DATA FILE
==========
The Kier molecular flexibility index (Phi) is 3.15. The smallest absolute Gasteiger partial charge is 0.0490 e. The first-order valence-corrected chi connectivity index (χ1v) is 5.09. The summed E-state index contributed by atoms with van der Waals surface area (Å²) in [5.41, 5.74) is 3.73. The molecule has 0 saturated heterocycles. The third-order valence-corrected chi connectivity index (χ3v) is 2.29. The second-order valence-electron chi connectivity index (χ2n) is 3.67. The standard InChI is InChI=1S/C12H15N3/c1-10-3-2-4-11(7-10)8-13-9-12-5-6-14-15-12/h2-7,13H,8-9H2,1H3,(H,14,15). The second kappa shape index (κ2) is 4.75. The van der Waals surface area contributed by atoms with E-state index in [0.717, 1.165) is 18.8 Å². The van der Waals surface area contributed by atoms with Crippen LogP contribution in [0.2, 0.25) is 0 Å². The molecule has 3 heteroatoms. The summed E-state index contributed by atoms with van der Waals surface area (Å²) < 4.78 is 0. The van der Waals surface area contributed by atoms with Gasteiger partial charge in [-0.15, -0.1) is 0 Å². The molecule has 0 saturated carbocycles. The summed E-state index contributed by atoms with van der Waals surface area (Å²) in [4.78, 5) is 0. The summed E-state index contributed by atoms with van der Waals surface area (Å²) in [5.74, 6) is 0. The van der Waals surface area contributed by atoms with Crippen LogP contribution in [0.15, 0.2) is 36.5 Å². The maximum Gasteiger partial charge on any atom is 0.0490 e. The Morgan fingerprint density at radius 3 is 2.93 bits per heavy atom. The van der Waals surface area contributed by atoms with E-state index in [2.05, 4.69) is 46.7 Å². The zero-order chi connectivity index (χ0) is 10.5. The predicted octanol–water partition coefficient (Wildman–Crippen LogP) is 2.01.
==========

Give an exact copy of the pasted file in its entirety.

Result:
The Kier molecular flexibility index (Phi) is 3.15. The smallest absolute Gasteiger partial charge is 0.0490 e. The first-order valence-corrected chi connectivity index (χ1v) is 5.09. The summed E-state index contributed by atoms with van der Waals surface area (Å²) in [5.41, 5.74) is 3.73. The molecule has 0 saturated heterocycles. The third-order valence-corrected chi connectivity index (χ3v) is 2.29. The second-order valence-electron chi connectivity index (χ2n) is 3.67. The standard InChI is InChI=1S/C12H15N3/c1-10-3-2-4-11(7-10)8-13-9-12-5-6-14-15-12/h2-7,13H,8-9H2,1H3,(H,14,15). The second kappa shape index (κ2) is 4.75. The van der Waals surface area contributed by atoms with E-state index in [0.717, 1.165) is 18.8 Å². The van der Waals surface area contributed by atoms with Crippen LogP contribution in [0.2, 0.25) is 0 Å². The molecule has 3 heteroatoms. The summed E-state index contributed by atoms with van der Waals surface area (Å²) < 4.78 is 0. The van der Waals surface area contributed by atoms with Gasteiger partial charge in [-0.15, -0.1) is 0 Å². The molecule has 0 saturated carbocycles. The summed E-state index contributed by atoms with van der Waals surface area (Å²) in [4.78, 5) is 0. The summed E-state index contributed by atoms with van der Waals surface area (Å²) in [5.74, 6) is 0. The van der Waals surface area contributed by atoms with Crippen LogP contribution in [0.15, 0.2) is 36.5 Å². The maximum Gasteiger partial charge on any atom is 0.0490 e. The Morgan fingerprint density at radius 3 is 2.93 bits per heavy atom. The van der Waals surface area contributed by atoms with E-state index in [2.05, 4.69) is 46.7 Å². The zero-order chi connectivity index (χ0) is 10.5. The predicted octanol–water partition coefficient (Wildman–Crippen LogP) is 2.01.